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01.11.2006
Originally featured on BroadcastEngineering.com
TBS’ HD and file-based capabilities

New studio technology - HD



TBS’ HD and file-based capabilities



The Turner Broadcasting System (TBS) Digital Network Operations Center in Atlanta, which opened in 2003, continued its dynamic evolution in 2005 with the addition of new HD and file-based capabilities. The 198,000sq ft facility has now been upgraded with a new HD signal paths. New developments also include the implementation of control and monitoring using SNMP and replacement of video servers on the ingest side with generic ingest products from Snell & Wilcox.

More than 7000 Snell & Wilcox IQ modular units installed in 800 different frames form the key pieces of Turner’s SD networks. Now an HD signal path has been added on top of the facility’s SD layer, for which an additional 2000 Snell & Wilcox IQ modular units serve as the backbone.

Both the HD and SD equipment is controlled and monitored via the Snell & Wilcox RollCall network management system installed in the transmission operations center, where operators use a graphical infrastructure model to isolate the behavior of specific devices or even individual processing cards anywhere in the facility. Snell & Wilcox RollSNMP allows the RollMap monitoring features to be applied to other vendors’ SNMP hardware and software products, delivering a complete broadcast-centric monitoring environment encompassing video and audio signal paths, hardware enclosure status and fingertip access to control from a single location.

For each SD and HD channel, content is played out from Pinnacle MediaStream servers or Omneon Spectrum media servers under the control of two independent Pro-Bel automation systems. Content is then run through two separate Grass Valley or Quartz master control switchers in a dual-path, fully redundant routing control infrastructure. Each Turner channel has an A and B chain, and other than being locked to the same GPS satellite, the two chains are not connected in any way.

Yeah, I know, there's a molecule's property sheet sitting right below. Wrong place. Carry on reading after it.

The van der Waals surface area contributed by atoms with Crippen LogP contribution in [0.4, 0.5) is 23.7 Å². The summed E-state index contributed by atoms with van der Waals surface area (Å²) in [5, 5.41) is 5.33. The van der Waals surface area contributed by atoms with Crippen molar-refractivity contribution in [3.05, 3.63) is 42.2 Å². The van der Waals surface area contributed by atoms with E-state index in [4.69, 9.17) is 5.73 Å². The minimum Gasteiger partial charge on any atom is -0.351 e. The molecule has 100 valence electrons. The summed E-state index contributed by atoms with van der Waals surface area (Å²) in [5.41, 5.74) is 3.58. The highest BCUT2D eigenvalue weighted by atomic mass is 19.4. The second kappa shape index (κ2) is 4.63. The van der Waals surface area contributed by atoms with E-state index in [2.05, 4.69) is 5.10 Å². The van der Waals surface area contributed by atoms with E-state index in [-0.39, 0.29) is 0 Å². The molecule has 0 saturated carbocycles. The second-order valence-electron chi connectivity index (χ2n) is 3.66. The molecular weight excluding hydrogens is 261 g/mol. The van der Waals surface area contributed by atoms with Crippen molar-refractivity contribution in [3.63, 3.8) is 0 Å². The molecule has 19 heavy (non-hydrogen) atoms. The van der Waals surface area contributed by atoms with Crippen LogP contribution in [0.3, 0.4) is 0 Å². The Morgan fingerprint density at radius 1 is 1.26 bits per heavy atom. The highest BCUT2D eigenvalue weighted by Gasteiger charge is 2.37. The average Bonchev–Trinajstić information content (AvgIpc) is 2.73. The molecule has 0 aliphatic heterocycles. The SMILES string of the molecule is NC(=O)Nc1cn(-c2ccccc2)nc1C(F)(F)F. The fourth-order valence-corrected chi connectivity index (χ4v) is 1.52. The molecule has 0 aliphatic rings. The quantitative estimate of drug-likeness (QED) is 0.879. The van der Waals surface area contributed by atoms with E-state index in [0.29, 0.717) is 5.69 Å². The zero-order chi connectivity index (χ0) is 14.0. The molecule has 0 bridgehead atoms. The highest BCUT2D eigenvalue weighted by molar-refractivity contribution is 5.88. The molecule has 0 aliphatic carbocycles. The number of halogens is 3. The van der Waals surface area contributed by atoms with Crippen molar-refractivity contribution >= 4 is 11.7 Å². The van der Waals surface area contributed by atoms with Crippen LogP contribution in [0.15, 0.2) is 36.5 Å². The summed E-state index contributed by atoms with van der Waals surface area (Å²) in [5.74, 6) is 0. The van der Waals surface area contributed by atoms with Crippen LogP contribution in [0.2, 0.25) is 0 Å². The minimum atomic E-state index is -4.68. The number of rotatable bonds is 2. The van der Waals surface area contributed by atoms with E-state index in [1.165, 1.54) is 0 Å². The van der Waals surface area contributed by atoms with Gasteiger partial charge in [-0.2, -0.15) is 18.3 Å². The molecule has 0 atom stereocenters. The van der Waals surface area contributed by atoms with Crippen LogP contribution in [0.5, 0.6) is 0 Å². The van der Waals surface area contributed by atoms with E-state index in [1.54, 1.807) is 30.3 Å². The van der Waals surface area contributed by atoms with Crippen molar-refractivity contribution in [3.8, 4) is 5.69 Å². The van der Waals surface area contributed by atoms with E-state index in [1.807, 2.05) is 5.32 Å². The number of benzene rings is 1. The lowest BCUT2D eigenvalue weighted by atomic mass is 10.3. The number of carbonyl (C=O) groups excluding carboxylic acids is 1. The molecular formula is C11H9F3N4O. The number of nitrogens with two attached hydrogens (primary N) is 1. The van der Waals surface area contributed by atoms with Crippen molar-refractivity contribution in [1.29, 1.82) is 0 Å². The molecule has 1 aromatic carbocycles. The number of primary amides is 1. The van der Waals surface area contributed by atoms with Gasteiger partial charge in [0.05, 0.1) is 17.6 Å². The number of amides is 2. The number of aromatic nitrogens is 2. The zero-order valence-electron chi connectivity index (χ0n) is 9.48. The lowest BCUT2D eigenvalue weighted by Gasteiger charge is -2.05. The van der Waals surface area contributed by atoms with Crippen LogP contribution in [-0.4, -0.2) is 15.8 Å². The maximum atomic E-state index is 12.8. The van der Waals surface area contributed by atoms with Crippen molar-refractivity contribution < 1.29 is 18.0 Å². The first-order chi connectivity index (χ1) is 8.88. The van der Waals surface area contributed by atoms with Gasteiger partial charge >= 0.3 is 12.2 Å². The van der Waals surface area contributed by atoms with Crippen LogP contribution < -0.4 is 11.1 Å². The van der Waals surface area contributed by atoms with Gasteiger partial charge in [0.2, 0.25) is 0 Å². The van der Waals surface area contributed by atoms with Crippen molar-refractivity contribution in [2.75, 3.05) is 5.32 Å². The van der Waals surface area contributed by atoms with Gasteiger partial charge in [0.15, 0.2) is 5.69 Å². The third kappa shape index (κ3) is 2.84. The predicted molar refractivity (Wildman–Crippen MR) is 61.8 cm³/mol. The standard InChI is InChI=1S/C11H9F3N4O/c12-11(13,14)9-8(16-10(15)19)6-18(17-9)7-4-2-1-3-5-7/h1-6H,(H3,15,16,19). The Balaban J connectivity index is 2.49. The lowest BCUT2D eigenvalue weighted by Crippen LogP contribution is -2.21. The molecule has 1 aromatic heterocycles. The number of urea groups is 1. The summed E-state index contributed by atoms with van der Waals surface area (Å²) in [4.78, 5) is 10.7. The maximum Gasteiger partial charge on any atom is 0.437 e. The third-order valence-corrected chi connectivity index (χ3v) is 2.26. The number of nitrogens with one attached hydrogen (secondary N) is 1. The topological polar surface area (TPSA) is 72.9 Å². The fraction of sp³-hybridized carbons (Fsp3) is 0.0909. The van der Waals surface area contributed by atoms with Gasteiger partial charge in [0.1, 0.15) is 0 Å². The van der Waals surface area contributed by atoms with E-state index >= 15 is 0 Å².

The move toward HD is made possible by the network’s five-tier, file-based central archive, or Broadcast Inventory Manager (BIM). All of Turner’s on-air video servers are tied to the BIM, which comprises 28TB of fully redundant EMC CLARiiON FC4700 arrays, along with 4TB of serial ATA CX500, two AM-1450 DVD libraries for commercial and promo backups, two StorageTek Powderhorn and two StorageTek SL8500 data tape libraries.

The BIM’s central cache holds 25,000 active commercials and 49,000 active promos, with content stored simultaneously in four different places. EMC Avalon intelligent data software enables transmission speeds of 1Gb/s among BIM components.

Immediate upstream of the storage mechanism is the Snell & Wilcox MEMPHIS HD encoder. Barco monitor walls running Hydra iStudio multi-image display processors allow operators to monitor streams.

Design Team Technology at Work
Turner Network operations engineering ASACA AM-1450 DVD libraries
Broadcast Technology Group Barco Hydra multi-image display
Chyron:
HyperX graphics
Aprisa graphics
Duet graphics
EMC CLARiiON FC4700 arrays
Grass Valley:
Trinix routers
M2100 master control switchers
DDM demodulators
NVISION fiber-optic transmitters
Pinnacle MediaStream 900 servers
Pro-Bel automation
Quartz QMC HD MC switchers
Scientific-Atlanta IRDs
Snell & Wilcox:
IQ modular products
RollCall and RollSNMP
Tektronix audio/video T&M systems

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